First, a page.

environmental effects; liveability of cities; economic motivation
through promotion of energy independence and security; creation
of green jobs;
Policy formulation, expert body composed of stakeholders meet
and discuss goals, potential areas of actions, priorities,
implementation strategies and monitoring mechanisms;
(iii) Implementation, this relates to the governance models;
(iv) Policy evaluation, through emission inventory and standard
reporting protocols to assess whether policies are achieving their
Dissemination, to national and sub-national governments.
Policy Success and Potential for Replication
 Relevance of policy to the region;
 How many jurisdictions have already implemented such
 How quickly the policies have been adopted since their
first introduction;
 How easily the private sector have been convinced that
the policies are not harmful to their businesses; and
 How the policies have contributed co-benefits that
made them even more acceptable.
Enabling Conditions
 More
policy coherence, streamlining and simplified
procedures that enhance cost efficiency and effectiveness;
 More efficient monitoring systems;
 Stronger long-term commitment on the part of political
leaders and governments;
 Stronger enforcement;
 Stronger private-sector involvement; and
 A more active civil society engaged through awareness
raising and strong multi-stakeholder agreements.
Priority Themes – Sectors
 Transportation, energy, housing, waste management, forestry, agriculture,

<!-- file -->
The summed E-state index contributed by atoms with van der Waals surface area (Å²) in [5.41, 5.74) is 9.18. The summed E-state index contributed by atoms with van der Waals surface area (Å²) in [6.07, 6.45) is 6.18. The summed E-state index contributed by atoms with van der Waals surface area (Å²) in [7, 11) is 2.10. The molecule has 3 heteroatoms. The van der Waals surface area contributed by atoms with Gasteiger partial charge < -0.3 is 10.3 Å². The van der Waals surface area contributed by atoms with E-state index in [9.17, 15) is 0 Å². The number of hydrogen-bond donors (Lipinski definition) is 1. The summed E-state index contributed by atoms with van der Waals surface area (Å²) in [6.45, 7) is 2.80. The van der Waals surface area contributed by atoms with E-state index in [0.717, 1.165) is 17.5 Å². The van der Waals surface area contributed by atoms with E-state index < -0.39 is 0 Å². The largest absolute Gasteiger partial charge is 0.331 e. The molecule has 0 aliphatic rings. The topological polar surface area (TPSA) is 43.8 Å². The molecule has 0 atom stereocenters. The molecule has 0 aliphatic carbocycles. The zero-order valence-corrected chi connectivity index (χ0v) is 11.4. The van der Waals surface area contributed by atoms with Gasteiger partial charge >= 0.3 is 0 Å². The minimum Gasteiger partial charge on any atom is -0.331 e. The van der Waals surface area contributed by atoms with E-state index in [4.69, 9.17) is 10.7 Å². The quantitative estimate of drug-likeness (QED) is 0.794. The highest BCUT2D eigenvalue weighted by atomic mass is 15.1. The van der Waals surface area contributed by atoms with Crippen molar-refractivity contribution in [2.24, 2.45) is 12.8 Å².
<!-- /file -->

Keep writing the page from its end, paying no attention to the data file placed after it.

meterology, education, culture, marine protected areas, biodiversity
 A regional survey must be undertaken to identify potential priority areas;
 Priority areas can be dealt with through sector-specific working groups to
first engage in a ‘shared diagnosis” of climate change and adaptation
issues, to support subsequent policy formulation;
 Must involve active participation of all stakeholders, not limited to NGOs,
industry , academia, government, labour;
 Prioritization of actions depends on time horizons, i.e. strategies must by
matched to the time period targeted in the action plan. Emphasis should
be on policies that are feasible and financially sound.
Focus Areas for Priority Actions (Agenda)
 Encourage a common policy on climate change issues (engage in joint
efforts and common positions);
 Encourage efforts on developing a South-West Climate Change Initiative;
 Promote and facilitate the exchange of information/knowledge on
scientific research and development, deployment and transfer of
technology and best practice on adaptation and mitigation measures;
 Encourage the international community to participate in and contribute to
South West’s efforts in such areas as afforestation and reforestation, as
well as to reduce deforestation and forest degradation;
 Develop regional strategies to enhance capacity for adaptation, and
promote public awareness to address effects of Climate Change.
Focus Areas for Priority Actions (Agenda)…